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I'm interested in knowing whether or not $\mathbb{C}[x,y]/\langle x^2+y^2\rangle$ is a field, where $\langle x^2+y^2\rangle$ denotes the ideal generated by the polynomial $x^2+y^2\in\mathbb{C}[x,y]$ and $\mathbb{C}$ denotes the field of complex numbers.

I know the following:

1) For $R$ a commutative ring and $I$ an ideal of $R$, $R/I$ is a field if and only if $I$ is maximal.

2) For $R$ a principal ideal domain, the ideal $I$ of $R$ is maximal if and only if $I$ is generated by an irreducible element.

Putting these together, since $x^2+y^2$ is not irreducible in $\mathbb{C}[x,y]$ (as $x^2+y^2=(x-iy)(x+iy)$), one would think that the ideal $\langle x^2+y^2\rangle$ is not maximal in $\mathbb{C}[x,y]$ by 2), and thus, by 1), $\mathbb{C}[x,y]/\langle x^2+y^2\rangle$ is not a field.

However, this does not hold, because $\mathbb{C}[x,y]$ is not a principal ideal domain — in fact, for any commutative ring $R$ with $1$, any polynomial ring in more than one variable over $R$ is not a P.I.D.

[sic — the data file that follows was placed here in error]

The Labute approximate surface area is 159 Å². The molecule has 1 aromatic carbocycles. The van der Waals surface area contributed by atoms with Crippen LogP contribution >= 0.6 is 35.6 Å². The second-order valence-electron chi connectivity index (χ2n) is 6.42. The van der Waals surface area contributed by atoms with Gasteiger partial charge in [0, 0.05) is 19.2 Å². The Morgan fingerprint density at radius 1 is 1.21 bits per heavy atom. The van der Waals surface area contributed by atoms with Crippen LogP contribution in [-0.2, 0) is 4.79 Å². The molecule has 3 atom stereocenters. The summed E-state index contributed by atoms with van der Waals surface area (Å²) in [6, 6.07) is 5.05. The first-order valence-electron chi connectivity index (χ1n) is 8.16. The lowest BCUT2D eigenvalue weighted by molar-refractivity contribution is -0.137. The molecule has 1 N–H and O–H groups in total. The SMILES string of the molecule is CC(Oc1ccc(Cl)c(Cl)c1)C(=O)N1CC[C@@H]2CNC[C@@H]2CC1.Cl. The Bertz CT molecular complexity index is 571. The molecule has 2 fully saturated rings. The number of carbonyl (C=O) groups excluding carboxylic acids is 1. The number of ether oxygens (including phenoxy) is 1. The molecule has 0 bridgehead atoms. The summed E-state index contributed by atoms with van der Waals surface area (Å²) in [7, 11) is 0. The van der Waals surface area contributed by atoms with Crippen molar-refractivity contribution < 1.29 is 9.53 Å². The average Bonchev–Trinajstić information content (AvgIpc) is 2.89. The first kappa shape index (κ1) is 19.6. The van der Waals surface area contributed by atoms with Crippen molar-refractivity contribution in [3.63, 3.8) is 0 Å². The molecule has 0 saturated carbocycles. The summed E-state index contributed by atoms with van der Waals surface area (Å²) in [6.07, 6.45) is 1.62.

Is there a way to refine my logic? I suspect the ring in question is not a field.

Thanks!

~Mo

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Hint: $x^2 + y^2 = (x-iy)(x+iy)$ implies that there are zero divisors in the quotient ring.

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  • $\begingroup$ Hi Ihf! So, in the quotient ring of interest, both the elements $(x-iy)$ and $(x+iy)$ are zero divisors, correct? Thus, the quotient ring of interest is not even an integral domain, and thus cannot be a field? $\endgroup$ – Mo Behzad Kang Oct 15 '19 at 20:16
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    $\begingroup$ @MoBehzadKang: Yes, precisely. $\endgroup$ – darij grinberg Oct 15 '19 at 20:22
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$R/I$ is a field $\iff$ $I$ is maximal.

So $R/I$ is not a field $\iff$ $I$ is not maximal.

As in the answer above, $I=\left<x^2+y^2\right>$ is not maximal since there is a proper ideal of $\mathbb{C}[x,y]$, $\left<x+iy\right>$ that properly contains $\left<x^2+y^2\right>$, that is, $\left<x^2+y^2\right>\subset\left<x+iy\right>$ but $\left<x^2+y^2\right>\neq\left<x+iy\right>$.

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